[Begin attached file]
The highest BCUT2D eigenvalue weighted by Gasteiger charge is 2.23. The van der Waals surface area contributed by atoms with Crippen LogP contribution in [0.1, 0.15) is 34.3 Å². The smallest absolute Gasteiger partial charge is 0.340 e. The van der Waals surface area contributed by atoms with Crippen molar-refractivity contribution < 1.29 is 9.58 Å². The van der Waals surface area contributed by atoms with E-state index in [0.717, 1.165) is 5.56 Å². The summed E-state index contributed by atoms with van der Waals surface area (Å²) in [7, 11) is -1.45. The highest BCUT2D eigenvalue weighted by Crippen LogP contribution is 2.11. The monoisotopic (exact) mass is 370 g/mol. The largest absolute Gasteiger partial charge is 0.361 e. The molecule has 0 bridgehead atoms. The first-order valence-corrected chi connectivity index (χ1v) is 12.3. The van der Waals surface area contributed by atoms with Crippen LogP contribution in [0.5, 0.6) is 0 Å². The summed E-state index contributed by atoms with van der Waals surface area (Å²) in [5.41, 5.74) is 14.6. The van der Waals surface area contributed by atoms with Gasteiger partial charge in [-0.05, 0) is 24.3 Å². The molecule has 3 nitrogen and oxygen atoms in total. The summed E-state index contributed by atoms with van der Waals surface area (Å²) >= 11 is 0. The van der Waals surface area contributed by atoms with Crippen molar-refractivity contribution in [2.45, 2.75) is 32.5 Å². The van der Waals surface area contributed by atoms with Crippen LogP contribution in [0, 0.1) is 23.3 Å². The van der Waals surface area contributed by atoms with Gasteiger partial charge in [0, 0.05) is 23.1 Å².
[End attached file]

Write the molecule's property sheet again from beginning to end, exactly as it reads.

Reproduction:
The highest BCUT2D eigenvalue weighted by Gasteiger charge is 2.23. The van der Waals surface area contributed by atoms with Crippen LogP contribution in [0.1, 0.15) is 34.3 Å². The smallest absolute Gasteiger partial charge is 0.340 e. The van der Waals surface area contributed by atoms with Crippen molar-refractivity contribution < 1.29 is 9.58 Å². The van der Waals surface area contributed by atoms with E-state index in [0.717, 1.165) is 5.56 Å². The summed E-state index contributed by atoms with van der Waals surface area (Å²) in [7, 11) is -1.45. The highest BCUT2D eigenvalue weighted by Crippen LogP contribution is 2.11. The monoisotopic (exact) mass is 370 g/mol. The largest absolute Gasteiger partial charge is 0.361 e. The molecule has 0 bridgehead atoms. The first-order valence-corrected chi connectivity index (χ1v) is 12.3. The van der Waals surface area contributed by atoms with Crippen LogP contribution in [0.5, 0.6) is 0 Å². The summed E-state index contributed by atoms with van der Waals surface area (Å²) in [5.41, 5.74) is 14.6. The van der Waals surface area contributed by atoms with Gasteiger partial charge in [-0.05, 0) is 24.3 Å². The molecule has 3 nitrogen and oxygen atoms in total. The summed E-state index contributed by atoms with van der Waals surface area (Å²) >= 11 is 0. The van der Waals surface area contributed by atoms with Crippen molar-refractivity contribution in [2.45, 2.75) is 32.5 Å². The van der Waals surface area contributed by atoms with Crippen LogP contribution in [0, 0.1) is 23.3 Å². The van der Waals surface area contributed by atoms with Gasteiger partial charge in [0, 0.05) is 23.1 Å².